EDITOR’S NOTE: The following is another article on Findlay-area history adapted from a series written from 1959 to 1974 by the late R.L. Heminger, publisher and editor of The Courier.
By R.L. HEMINGER
The long length of life attained by some of Findlay’s earliest settlers has always been a subject of much interest, in view of the hardships which they encountered in helping to open up Ohio’s last frontier in northwestern Ohio. It was the location of the Great Black Swamp that challenged settlers for a long time before hardy ones finally conquered it in the early years of the 19th century.
Among these long-lived pioneers was Dr. Lorenzo Firmin, one of the community’s first physicians, who arrived in 1841. He lived to be 92 years old, passing away in 1901. Two others who also lived into their 90s and who were among the first to arrive in Findlay were Squire Carlin, who died in 1892 at the age of 91, and Dr. Bass Rawson, who passed away in 1891 when 92 years old. All had relationship ties that gave them common interests. Dr. Rawson’s daughter married Squire Carlin’s son and Dr. Firmin married a niece of Dr. Rawson, a daughter of the latter’s brother.
In writing about Dr. Firmin’s life back in 1899, Miss Florence Blackford, a Findlay newspaper woman, said, “He attributed his present good health in great measure to his activity.” She went on to say:
“He never used tobacco in any form and never took liquor except as a medicine, or as a stimulant after his return home after a cold, wet journey. These things, added to the use only of substantial food and good care of the stomach, gave him a vitality that is wonderful.”
Miss Blackford continued:
“He is still as active as the average man of 40. A few months ago he was at Defiance and became possessed of a desire to visit his farm which is three miles south of Defiance. He was told there was a livery stable near the end of the street. He set out for it, but missing it, made up his mind to walk to the farm. Taking the wrong road, he went considerably out of his way and had walked 10 miles before he arrived at journey’s end. The walk did not tire him in the least.
“A few days ago, he visited a building on Pine Avenue owned by him and superintended a job of plastering. He walked the entire distance both times, despite his advanced age of 91, going through the snow which had been falling for some time. In the evening, he said he was very glad he had taken the walk because it had refreshed him. A few weeks ago, he was in Mortimer waiting for a train to Findlay, but it was late and he just walked to Findlay.”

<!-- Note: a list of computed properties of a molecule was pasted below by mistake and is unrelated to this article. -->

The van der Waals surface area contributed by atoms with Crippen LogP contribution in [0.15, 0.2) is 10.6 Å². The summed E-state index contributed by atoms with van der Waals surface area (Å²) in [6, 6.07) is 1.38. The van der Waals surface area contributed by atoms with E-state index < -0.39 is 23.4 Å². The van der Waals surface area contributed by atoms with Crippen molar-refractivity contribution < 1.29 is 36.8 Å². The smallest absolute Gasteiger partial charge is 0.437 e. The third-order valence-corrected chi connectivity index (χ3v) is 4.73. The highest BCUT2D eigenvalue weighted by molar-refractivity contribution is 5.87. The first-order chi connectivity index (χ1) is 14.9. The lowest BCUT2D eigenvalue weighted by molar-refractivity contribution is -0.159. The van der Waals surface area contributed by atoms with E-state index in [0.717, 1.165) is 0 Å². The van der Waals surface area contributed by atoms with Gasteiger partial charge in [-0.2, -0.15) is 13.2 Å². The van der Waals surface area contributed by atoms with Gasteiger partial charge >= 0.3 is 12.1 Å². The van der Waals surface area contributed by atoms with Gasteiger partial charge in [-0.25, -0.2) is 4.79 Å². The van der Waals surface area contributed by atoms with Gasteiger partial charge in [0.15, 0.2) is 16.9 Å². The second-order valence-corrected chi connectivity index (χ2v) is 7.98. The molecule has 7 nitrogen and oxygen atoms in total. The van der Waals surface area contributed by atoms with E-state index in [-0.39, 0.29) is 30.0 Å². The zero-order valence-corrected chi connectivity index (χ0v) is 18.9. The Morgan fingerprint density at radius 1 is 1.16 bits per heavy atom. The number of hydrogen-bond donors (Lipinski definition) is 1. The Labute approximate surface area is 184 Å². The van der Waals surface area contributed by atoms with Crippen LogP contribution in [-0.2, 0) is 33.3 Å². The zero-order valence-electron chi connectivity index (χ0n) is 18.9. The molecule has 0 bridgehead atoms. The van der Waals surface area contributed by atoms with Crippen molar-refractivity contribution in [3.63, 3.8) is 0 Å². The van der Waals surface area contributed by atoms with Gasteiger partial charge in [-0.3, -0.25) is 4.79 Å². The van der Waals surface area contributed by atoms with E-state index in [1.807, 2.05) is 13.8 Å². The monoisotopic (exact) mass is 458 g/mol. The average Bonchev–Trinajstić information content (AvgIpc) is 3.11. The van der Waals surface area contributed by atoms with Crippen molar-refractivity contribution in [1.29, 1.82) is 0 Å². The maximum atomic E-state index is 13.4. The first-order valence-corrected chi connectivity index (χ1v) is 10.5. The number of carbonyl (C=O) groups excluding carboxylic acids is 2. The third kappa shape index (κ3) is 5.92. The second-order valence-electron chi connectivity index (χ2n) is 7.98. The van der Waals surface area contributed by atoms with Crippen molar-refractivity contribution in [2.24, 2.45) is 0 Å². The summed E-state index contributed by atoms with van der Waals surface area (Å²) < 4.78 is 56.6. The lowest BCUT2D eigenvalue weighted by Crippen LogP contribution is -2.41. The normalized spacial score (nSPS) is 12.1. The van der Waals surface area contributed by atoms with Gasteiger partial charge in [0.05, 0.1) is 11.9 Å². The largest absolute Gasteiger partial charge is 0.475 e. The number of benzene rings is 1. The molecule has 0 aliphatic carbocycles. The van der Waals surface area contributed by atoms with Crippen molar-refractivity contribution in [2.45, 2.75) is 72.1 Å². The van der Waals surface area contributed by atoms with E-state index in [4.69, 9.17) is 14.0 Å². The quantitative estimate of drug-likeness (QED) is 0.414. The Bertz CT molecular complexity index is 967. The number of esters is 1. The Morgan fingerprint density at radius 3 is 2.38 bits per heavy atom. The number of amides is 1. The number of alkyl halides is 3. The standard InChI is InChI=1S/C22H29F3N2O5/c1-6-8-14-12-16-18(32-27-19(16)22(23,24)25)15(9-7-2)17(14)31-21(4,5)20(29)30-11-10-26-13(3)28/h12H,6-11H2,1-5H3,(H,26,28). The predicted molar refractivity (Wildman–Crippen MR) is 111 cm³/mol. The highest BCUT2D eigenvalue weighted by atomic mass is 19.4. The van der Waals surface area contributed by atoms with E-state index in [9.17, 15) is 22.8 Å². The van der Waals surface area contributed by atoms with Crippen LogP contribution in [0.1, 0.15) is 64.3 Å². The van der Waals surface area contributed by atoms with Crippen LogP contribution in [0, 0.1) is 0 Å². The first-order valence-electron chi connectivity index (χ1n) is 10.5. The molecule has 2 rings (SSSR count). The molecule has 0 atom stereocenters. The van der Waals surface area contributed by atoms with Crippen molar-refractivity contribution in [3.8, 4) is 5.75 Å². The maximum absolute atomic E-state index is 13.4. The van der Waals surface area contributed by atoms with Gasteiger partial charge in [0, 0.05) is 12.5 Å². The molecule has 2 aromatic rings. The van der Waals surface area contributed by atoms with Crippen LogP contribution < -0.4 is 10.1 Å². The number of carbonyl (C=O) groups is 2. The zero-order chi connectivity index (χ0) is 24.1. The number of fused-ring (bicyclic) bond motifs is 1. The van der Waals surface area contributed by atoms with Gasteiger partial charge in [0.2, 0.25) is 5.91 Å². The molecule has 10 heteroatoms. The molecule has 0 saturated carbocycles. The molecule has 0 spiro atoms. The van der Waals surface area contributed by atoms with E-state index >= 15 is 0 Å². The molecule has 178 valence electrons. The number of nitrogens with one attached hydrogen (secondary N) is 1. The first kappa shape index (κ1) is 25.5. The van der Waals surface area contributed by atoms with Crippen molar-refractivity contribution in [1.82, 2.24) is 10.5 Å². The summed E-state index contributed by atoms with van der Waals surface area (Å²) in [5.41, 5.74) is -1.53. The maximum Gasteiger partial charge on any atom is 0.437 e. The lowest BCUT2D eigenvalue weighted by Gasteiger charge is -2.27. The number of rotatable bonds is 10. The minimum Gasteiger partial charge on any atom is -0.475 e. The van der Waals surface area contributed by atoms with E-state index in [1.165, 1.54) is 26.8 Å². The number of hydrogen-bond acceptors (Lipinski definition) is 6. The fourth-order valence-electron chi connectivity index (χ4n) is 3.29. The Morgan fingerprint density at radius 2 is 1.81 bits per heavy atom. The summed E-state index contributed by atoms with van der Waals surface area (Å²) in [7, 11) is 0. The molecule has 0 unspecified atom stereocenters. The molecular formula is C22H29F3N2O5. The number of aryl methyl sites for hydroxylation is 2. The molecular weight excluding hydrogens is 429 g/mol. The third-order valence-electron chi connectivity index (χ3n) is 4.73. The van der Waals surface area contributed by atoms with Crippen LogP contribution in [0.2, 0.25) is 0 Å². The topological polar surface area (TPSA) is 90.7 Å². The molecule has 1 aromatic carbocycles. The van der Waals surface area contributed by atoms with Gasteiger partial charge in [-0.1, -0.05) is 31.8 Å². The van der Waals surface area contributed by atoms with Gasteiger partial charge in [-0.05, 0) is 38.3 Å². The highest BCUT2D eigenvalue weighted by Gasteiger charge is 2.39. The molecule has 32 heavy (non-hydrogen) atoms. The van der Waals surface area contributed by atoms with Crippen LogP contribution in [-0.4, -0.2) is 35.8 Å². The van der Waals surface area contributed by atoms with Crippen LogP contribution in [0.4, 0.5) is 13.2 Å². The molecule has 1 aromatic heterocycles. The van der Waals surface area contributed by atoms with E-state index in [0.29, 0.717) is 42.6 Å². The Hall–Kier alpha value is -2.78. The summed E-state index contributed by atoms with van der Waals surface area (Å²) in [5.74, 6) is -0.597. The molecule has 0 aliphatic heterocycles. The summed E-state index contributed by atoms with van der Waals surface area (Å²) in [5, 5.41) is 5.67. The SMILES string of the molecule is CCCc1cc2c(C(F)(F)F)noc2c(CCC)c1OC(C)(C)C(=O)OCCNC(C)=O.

In closing her article, Miss Blackford said:
“Dr. Firmin is to be congratulated on the splendid vigor healthfulness with which he enters his 92nd year. He is indeed a splendid specimen of the well-kept man and bids fair to add years to his useful life. Findlay honors this sturdy pioneer who in years past has done much for her development and growth.”
Dr. Firmin’s first wife died in 1891 and he later married Mary B. Humphrey, a daughter of Mr. and Mrs. Jarvis Humphrey.
He took an active role in community affairs. He was one of the organizers of the First Congregational Church in Findlay in the 1860s. The church build the structure in the rear of the courthouse, which was later occupied by the Findlay Publishing Co. as a newspaper plant.
Dr. Firmin’s home was on East Sandusky Street, at the southwest corner of Beech Avenue. The home became the Findlay YMCA early in the 20th century and continued as such until late in the 1930s, when a new building was erected by the “Y” on the site. When the association obtained the home, it built a south wing to the structure which served as the gymnasium. Dr. Firmin was greatly interested in the YMCA and contributed substantially to its work before his death. He also was a liberal contributor to Oberlin College.
The intersection of East Sandusky and Beech was the location of the homes of four of Findlay’s early citizens, all of whom were prominent in local affairs. Across Beech on the southeast corner was the home of Henry Byal. On the northeast corner was the home of Dr. William Dreitzler, also a Findlay physician, while on the northwest corner lived A.H. Hyatt, an early Findlay business leader.
Dr. Lorenzo Firmin was an uncle of the late Dr. F.W. Firmin and John C. Firmin of Findlay. Dr. F.W. Firmin was a Findlay physician for many years, while John C. Firmin was a local druggist. In Dr. F.W. Firmin’s family there were to follow, in two succeeding generations, other medical practitioners: his son, Dr. John M. Firmin, and his grandson, Dr. Richard Firmin.